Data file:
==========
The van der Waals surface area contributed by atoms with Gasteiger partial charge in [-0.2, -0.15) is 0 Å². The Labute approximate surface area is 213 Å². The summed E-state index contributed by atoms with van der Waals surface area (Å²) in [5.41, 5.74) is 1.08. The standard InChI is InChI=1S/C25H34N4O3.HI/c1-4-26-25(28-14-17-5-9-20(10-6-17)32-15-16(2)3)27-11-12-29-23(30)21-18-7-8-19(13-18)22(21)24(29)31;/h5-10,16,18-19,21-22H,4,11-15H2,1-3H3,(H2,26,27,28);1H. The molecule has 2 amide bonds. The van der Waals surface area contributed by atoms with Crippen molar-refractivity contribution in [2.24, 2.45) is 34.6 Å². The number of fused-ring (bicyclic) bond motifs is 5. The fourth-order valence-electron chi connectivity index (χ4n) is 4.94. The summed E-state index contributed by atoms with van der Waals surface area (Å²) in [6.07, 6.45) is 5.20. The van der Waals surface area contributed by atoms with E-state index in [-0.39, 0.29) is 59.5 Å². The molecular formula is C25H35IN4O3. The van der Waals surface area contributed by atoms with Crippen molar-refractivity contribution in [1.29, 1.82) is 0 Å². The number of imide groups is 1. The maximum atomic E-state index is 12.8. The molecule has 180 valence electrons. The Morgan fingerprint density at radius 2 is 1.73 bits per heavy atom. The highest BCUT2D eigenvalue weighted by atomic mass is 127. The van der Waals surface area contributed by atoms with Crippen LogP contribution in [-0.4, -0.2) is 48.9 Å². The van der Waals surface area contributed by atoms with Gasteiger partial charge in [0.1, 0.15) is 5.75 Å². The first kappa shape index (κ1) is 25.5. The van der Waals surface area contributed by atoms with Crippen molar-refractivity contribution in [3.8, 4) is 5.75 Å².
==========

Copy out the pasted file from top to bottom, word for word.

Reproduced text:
The van der Waals surface area contributed by atoms with Gasteiger partial charge in [-0.2, -0.15) is 0 Å². The Labute approximate surface area is 213 Å². The summed E-state index contributed by atoms with van der Waals surface area (Å²) in [5.41, 5.74) is 1.08. The standard InChI is InChI=1S/C25H34N4O3.HI/c1-4-26-25(28-14-17-5-9-20(10-6-17)32-15-16(2)3)27-11-12-29-23(30)21-18-7-8-19(13-18)22(21)24(29)31;/h5-10,16,18-19,21-22H,4,11-15H2,1-3H3,(H2,26,27,28);1H. The molecule has 2 amide bonds. The van der Waals surface area contributed by atoms with Crippen molar-refractivity contribution in [2.24, 2.45) is 34.6 Å². The number of fused-ring (bicyclic) bond motifs is 5. The fourth-order valence-electron chi connectivity index (χ4n) is 4.94. The summed E-state index contributed by atoms with van der Waals surface area (Å²) in [6.07, 6.45) is 5.20. The van der Waals surface area contributed by atoms with E-state index in [-0.39, 0.29) is 59.5 Å². The molecular formula is C25H35IN4O3. The van der Waals surface area contributed by atoms with Crippen molar-refractivity contribution in [1.29, 1.82) is 0 Å². The number of imide groups is 1. The maximum atomic E-state index is 12.8. The molecule has 180 valence electrons. The Morgan fingerprint density at radius 2 is 1.73 bits per heavy atom. The highest BCUT2D eigenvalue weighted by atomic mass is 127. The van der Waals surface area contributed by atoms with Crippen LogP contribution in [-0.4, -0.2) is 48.9 Å². The van der Waals surface area contributed by atoms with Gasteiger partial charge in [0.1, 0.15) is 5.75 Å². The first kappa shape index (κ1) is 25.5. The van der Waals surface area contributed by atoms with Crippen molar-refractivity contribution in [3.8, 4) is 5.75 Å².